Sunday, January 24, 2016

Processions and Marches

The day before yesterday I flew to Washington, D.C. and back to participate in the March for Life.

Later I came across someone remarking that such a march is a waste of time, adding that one would be better off taking more practical actions. The comment reeked of William James pragmatism.

Marches are rather like latter-day processions, which have numerous excellent precedents - e.g. the processions with the Ark of the Covenant in 2 Samuel 6 and 1 Kings 8, the triumphant entry of Christ into Jerusalem.

In the case of Friday's event, for this Catholic the march became a form of public prayer attended by Rosaries and hymns involving numerous co-religionists. This is an old Catholic custom, which has been done for centuries during emergencies to implore Divine aid for all kinds of calamities - e.g. war, plague, famine, storms, drought.

Among the participants the public display of a march also serves as a great reminder that - all the efforts of the popular culture and media to suggest the contrary - we are not alone or isolated in attempting to cure a great evil.

I think a favorable word can be added about a public event that has peaceably gathered hundreds of thousands of people each year for over four decades.

In conjunction with other efforts, a march like last Friday's is a crucial and valuable aid.

Monday, January 4, 2016

Eternal, not Modern

Time is the measure of movement and change. It is partly objective, partly subjective.
* Objectively, time exists whether or not we perceive it.
* Subjectively, we know time only in its relation to movement or activity.

Attributes of Time
(1) Succession: Time’s parts can be realized only one after the other as the past, the present, and the future.
(2) Irreversible: Time’s order of succession cannot be changed. Past time does not come back.
(3) Continuity: Time does pause and cannot be interrupted.
(4) Divisible, measurable: Time represents to us a reality only the continuous parts of which can be measured.

Created or uncreated?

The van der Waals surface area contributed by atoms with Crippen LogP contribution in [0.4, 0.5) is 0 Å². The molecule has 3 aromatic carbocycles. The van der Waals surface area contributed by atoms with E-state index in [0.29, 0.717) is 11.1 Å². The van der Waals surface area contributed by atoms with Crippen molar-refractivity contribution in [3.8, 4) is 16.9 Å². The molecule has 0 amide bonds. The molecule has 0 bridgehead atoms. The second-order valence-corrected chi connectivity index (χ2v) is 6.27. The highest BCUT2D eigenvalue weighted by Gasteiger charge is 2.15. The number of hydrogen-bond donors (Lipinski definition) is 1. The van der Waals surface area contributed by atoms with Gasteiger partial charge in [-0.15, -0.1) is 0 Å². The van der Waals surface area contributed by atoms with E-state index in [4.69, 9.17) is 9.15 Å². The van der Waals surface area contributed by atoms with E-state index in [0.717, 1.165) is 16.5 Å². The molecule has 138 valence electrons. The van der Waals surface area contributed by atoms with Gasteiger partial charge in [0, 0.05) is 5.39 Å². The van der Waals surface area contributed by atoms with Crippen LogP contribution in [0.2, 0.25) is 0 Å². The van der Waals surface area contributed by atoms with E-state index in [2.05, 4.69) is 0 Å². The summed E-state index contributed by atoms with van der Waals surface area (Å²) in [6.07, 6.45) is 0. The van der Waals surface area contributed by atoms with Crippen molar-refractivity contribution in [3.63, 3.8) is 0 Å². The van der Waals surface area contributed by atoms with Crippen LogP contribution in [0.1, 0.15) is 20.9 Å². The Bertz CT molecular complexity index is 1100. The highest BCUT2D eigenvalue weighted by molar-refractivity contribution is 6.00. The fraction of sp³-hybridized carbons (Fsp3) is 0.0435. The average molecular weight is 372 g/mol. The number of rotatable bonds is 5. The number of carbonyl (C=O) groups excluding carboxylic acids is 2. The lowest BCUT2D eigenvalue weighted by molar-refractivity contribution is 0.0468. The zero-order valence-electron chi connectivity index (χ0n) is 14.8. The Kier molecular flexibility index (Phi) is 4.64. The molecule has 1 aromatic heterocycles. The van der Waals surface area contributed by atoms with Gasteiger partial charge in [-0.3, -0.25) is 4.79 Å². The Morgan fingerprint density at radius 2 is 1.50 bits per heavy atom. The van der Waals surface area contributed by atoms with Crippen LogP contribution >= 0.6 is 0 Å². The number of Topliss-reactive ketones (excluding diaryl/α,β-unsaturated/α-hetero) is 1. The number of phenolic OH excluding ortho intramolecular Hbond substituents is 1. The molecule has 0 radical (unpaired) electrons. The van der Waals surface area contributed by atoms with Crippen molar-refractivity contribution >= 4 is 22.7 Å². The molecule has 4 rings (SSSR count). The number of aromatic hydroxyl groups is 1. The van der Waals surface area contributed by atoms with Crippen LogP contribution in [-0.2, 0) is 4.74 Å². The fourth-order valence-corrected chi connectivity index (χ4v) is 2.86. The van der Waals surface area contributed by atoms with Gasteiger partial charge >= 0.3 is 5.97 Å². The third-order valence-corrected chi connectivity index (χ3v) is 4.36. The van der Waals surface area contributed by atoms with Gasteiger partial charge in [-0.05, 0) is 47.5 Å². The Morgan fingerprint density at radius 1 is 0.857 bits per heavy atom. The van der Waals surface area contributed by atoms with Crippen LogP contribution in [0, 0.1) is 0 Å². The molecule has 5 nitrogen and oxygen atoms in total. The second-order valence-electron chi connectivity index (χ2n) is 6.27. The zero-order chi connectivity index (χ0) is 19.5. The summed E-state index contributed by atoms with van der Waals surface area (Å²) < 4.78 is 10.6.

Is time or movement infinite - without beginning? Philosophically, there is no problem with the possibility of time being infinite - without any contradiction, God could have created time to be infinite. By Revelation we know that God in fact created time with a beginning; by Revelation we also know that one day, time will end in dramatic fashion.

We moderns are avaricious about time. The notion of time passing without any private advantage is terrible to us; thus, time-misers that we are, we hoard our hours for mercenary activity and fill our days with even frenetic, mindless activity. Before we’ll do nothing, we’ll do anything; pushing irrelevant buttons is preferable to considering the lillies of the field.

Eternal, not Modern
Give time away generously. Bestow it without counting the cost or tabulating the seconds and minutes. Blessed are the poor in time, for theirs is the kingdom of the eternally debonair.

Friday, December 25, 2015

Augustine Christmas

The maker of Mary, He was born of Mary;
The son of David, He is David’s Lord;
The maker of earth, made on earth;
Creator of Heaven, created under Heaven;
He is Himself the day which the Lord made, the day of our heart, that is the Lord.

He lies in a manger, but holds the world;
He is nursed by Mary, but feeds the Angels;
He is wrapped in swaddling clothes, but vests us with immortality;
He found no place in the inn, but makes for Himself a temple in the hearts of all who believe in Him.

He who so loves us, that for our sakes
He was made in time, through Whom all times were made;
Was in the world less in age than His servants, though older than the world itself in His eternity;
Was made man, who made man;
Was created by a mother, whom He created;
Was carried by hands that He formed;
Cried in the manger in wordless infancy;
He is the Word, without Whom all human eloquence is mute.

- St. Augustine (A.D. 354-430)

Friday, December 18, 2015

Texting Speed

Driving through the parking garage at work this morning, I was behind someone who was moving at a pace slower than I could push my car. “What’s up with this guy driving like my grandmother?” I wondered. When he parked I saw him heads-down, presumably looking at his mobile device. “That’s it,” I said, “he was driving at texting speed.”

Tuesday, November 24, 2015

Good and Evil

Good is the harmony of conduct with right reason and desire that results in happiness. By right reason humans are possessed of the power to give intelligibility to the intelligible - and this not as a matter of self-interest, but because of the intrinsic worth of truth and beauty.

Evil is a negation of the good, whether as a deficiency or by destroying the good. It is not being, but the privation of being; thus, there is no supreme, independent principle of evil. Ignorance - a deficiency of knowledge - is an evil. Murder - unjustly depriving another of life - is another evil.

Wednesday, October 28, 2015

Mercy and Truth

The Catholic Church’s pastoral ministry, when it practices mercy, must begin by remedying the poverty of ignorance, by giving souls the expression of the truth that will save them.